But the eventual cost of the project is likely to overshadow all other details, no matter how important. And that is largely why the size of the bond request won’t be formally decided for at least two months.
“We have a lot of work to do. There are a lot of decisions to make,” said Don Haydon, chief facilities and operations officer. “These are just lists right now.”
District leaders aren’t hiding the fact that the request will be large and the needs even larger.
Based on existing capacity and predicted enrollment growth of about 4,600 students a year, Wake would need about 14 new elementary schools, three middle schools, five high schools, one alternative school and one career and technical center by 2106-2017.
A typical elementary school costs about $20 million to build, a middle school about $40 million and a high school at least $60 million. In addition, there are 12 existing campuses where entire makeovers will be considered and 16 more where a partial overhaul is needed.
More than 100 other schools are part of a separate list because they have roofing, windows, doors, plumbing and other building components that have met or exceeded their expected lifespan.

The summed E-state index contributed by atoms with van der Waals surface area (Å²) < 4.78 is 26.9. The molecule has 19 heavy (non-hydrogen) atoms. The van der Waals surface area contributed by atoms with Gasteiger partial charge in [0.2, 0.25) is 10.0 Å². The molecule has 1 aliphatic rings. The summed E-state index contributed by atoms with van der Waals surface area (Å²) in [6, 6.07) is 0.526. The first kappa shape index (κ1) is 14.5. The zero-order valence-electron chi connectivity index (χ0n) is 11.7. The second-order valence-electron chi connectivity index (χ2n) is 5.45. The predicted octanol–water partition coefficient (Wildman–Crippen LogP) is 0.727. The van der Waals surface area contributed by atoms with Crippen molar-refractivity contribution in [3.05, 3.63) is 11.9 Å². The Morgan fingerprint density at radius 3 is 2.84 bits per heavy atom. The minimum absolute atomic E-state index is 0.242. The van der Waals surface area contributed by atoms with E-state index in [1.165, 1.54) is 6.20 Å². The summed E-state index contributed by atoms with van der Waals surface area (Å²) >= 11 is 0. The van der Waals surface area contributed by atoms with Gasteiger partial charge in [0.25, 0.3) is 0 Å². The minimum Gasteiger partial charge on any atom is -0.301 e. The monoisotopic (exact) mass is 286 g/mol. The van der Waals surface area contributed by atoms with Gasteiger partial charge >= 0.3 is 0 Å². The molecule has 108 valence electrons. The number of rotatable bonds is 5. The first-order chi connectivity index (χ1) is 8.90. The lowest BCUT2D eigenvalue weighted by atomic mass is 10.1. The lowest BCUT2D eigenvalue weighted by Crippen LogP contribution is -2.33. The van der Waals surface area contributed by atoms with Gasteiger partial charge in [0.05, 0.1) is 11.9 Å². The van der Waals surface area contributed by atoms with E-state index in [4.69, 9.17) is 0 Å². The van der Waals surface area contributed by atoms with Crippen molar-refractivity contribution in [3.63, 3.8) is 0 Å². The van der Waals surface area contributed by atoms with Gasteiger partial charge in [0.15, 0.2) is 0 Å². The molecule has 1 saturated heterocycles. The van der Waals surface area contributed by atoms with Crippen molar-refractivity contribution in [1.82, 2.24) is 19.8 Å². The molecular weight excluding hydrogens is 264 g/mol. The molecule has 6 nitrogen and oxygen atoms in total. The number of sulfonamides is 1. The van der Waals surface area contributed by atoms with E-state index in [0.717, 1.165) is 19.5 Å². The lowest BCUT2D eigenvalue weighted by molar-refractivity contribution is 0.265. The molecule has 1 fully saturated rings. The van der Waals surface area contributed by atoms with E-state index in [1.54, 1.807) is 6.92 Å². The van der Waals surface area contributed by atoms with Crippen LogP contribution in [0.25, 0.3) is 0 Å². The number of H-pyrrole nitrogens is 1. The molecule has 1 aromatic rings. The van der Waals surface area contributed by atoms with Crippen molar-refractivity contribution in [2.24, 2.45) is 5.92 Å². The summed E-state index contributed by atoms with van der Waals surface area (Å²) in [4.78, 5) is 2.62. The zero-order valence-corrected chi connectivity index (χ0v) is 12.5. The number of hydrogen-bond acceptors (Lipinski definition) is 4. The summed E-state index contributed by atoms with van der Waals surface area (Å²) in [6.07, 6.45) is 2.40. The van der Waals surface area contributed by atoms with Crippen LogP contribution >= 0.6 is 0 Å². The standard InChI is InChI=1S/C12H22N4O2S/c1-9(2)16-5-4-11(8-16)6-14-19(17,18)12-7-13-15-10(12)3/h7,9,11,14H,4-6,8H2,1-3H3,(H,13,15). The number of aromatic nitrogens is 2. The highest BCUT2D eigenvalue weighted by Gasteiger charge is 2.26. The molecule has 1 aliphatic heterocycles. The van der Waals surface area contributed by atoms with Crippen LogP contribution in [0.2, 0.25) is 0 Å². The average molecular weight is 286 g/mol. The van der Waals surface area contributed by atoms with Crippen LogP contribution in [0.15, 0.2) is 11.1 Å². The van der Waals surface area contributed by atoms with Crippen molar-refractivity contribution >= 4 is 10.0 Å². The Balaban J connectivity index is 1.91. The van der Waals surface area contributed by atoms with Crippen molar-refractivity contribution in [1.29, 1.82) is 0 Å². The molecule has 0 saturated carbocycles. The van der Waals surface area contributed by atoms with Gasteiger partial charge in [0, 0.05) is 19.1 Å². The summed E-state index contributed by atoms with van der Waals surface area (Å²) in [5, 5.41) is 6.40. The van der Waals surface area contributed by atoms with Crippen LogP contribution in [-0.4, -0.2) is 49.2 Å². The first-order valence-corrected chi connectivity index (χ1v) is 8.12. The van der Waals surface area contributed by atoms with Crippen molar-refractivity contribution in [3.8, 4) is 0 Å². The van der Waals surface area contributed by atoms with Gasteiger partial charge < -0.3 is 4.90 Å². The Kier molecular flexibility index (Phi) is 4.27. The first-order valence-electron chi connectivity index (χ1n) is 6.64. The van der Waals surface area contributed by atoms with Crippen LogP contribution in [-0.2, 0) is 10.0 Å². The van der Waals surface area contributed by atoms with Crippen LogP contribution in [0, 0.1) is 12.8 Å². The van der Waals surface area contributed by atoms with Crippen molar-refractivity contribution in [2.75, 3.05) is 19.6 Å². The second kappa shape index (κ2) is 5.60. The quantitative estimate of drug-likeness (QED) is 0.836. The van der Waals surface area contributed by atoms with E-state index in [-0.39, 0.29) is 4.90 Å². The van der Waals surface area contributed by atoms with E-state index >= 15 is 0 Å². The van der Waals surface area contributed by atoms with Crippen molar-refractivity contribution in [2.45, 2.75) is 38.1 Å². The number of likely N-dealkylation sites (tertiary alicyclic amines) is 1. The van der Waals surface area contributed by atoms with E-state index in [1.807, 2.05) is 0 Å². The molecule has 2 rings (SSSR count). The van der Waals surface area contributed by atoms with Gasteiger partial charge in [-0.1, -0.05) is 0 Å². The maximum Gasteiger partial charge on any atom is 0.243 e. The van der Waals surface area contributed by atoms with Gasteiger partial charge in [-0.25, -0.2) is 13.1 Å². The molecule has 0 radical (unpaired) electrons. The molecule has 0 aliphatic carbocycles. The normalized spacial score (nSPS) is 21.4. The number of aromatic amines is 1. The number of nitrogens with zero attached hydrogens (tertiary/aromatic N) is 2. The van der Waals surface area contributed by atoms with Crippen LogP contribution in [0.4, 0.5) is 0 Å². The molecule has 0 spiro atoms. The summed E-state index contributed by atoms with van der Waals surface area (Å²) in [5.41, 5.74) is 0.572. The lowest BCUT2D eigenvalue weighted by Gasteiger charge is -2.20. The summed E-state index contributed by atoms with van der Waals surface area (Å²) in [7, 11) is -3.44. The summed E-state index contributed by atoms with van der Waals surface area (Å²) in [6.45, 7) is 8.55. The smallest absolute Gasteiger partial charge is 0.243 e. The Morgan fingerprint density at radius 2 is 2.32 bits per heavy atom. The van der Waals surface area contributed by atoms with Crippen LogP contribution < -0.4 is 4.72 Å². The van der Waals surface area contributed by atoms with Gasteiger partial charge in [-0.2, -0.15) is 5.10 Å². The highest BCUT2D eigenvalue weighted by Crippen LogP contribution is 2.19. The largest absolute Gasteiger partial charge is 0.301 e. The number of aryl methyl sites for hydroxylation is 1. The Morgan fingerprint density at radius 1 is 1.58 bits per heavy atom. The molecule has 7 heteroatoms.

Many of the details were released for the first time publicly this week in committee handouts.
Everything on these lists will not get done, which is why the school board will focus on priorities over the next few months. Deciding where to build and renovate is determined mostly by expected needs, but the process is part art and part science given the uneven nature of residential growth.
And all of the discussions are held with one eye on the politics of giving parents in every part of the county a reason to support the bond request. That’s especially important because most voters don’t have kids in school – meaning those who do must support the request in large numbers.
But for now, the next step is to continue to refine the lists of schools and projects. That will happen at the school board’s next Facilities Committee meeting September 11.
Want your kid to graduate? Pay attention
It’s a given in kindergarten circles that pre-school children should know their letters and numbers if they hope to ease into success once they start their K-12 career. But if you want to know which of those fresh-faced kids will graduate from college, check out their attention span, according to a recent study out of Oregon State University.
Published online in Early Childhood Research Quarterly, the results came from asking the parents of preschoolers to rate their child’s abilities to pay attention, follow directions and complete tasks. The same children were then assessed at age 7 on their reading and math abilities, and again at age 21.